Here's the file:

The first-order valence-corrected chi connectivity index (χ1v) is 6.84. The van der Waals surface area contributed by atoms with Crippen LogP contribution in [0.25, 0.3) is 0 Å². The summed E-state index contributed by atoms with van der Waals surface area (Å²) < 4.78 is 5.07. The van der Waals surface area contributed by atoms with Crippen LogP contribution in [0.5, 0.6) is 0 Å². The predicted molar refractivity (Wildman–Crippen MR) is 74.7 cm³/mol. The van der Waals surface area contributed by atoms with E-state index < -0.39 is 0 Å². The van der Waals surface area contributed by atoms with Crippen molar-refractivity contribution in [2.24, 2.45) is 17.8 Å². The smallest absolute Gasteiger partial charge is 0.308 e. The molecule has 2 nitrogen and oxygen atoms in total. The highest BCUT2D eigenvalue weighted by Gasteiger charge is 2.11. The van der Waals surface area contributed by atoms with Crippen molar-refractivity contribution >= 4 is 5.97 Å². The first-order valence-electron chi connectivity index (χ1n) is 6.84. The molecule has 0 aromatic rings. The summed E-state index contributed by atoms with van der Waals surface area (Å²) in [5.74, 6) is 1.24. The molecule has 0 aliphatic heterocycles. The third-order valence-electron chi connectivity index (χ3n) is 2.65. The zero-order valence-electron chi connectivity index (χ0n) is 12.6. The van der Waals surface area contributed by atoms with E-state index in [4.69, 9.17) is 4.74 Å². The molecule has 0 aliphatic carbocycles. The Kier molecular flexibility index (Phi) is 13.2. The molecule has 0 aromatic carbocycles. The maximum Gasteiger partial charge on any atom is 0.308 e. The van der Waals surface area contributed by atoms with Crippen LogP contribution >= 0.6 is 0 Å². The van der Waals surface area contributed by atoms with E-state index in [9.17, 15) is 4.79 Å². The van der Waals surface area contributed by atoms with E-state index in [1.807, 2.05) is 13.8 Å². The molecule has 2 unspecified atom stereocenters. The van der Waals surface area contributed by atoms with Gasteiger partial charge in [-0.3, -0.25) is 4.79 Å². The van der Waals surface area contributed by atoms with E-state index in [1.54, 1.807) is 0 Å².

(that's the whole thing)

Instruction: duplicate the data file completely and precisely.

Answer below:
The first-order valence-corrected chi connectivity index (χ1v) is 6.84. The van der Waals surface area contributed by atoms with Crippen LogP contribution in [0.25, 0.3) is 0 Å². The summed E-state index contributed by atoms with van der Waals surface area (Å²) < 4.78 is 5.07. The van der Waals surface area contributed by atoms with Crippen LogP contribution in [0.5, 0.6) is 0 Å². The predicted molar refractivity (Wildman–Crippen MR) is 74.7 cm³/mol. The van der Waals surface area contributed by atoms with E-state index < -0.39 is 0 Å². The van der Waals surface area contributed by atoms with Crippen molar-refractivity contribution in [2.24, 2.45) is 17.8 Å². The smallest absolute Gasteiger partial charge is 0.308 e. The molecule has 2 nitrogen and oxygen atoms in total. The highest BCUT2D eigenvalue weighted by Gasteiger charge is 2.11. The van der Waals surface area contributed by atoms with Crippen molar-refractivity contribution >= 4 is 5.97 Å². The first-order valence-electron chi connectivity index (χ1n) is 6.84. The molecule has 0 aromatic rings. The summed E-state index contributed by atoms with van der Waals surface area (Å²) in [5.74, 6) is 1.24. The molecule has 0 aliphatic heterocycles. The third-order valence-electron chi connectivity index (χ3n) is 2.65. The zero-order valence-electron chi connectivity index (χ0n) is 12.6. The van der Waals surface area contributed by atoms with E-state index in [4.69, 9.17) is 4.74 Å². The molecule has 0 aliphatic carbocycles. The Kier molecular flexibility index (Phi) is 13.2. The molecule has 0 aromatic carbocycles. The maximum Gasteiger partial charge on any atom is 0.308 e. The van der Waals surface area contributed by atoms with Crippen LogP contribution >= 0.6 is 0 Å². The van der Waals surface area contributed by atoms with E-state index in [9.17, 15) is 4.79 Å². The van der Waals surface area contributed by atoms with E-state index in [1.807, 2.05) is 13.8 Å². The molecule has 2 unspecified atom stereocenters. The van der Waals surface area contributed by atoms with Gasteiger partial charge in [-0.3, -0.25) is 4.79 Å². The van der Waals surface area contributed by atoms with E-state index in [1.54, 1.807) is 0 Å².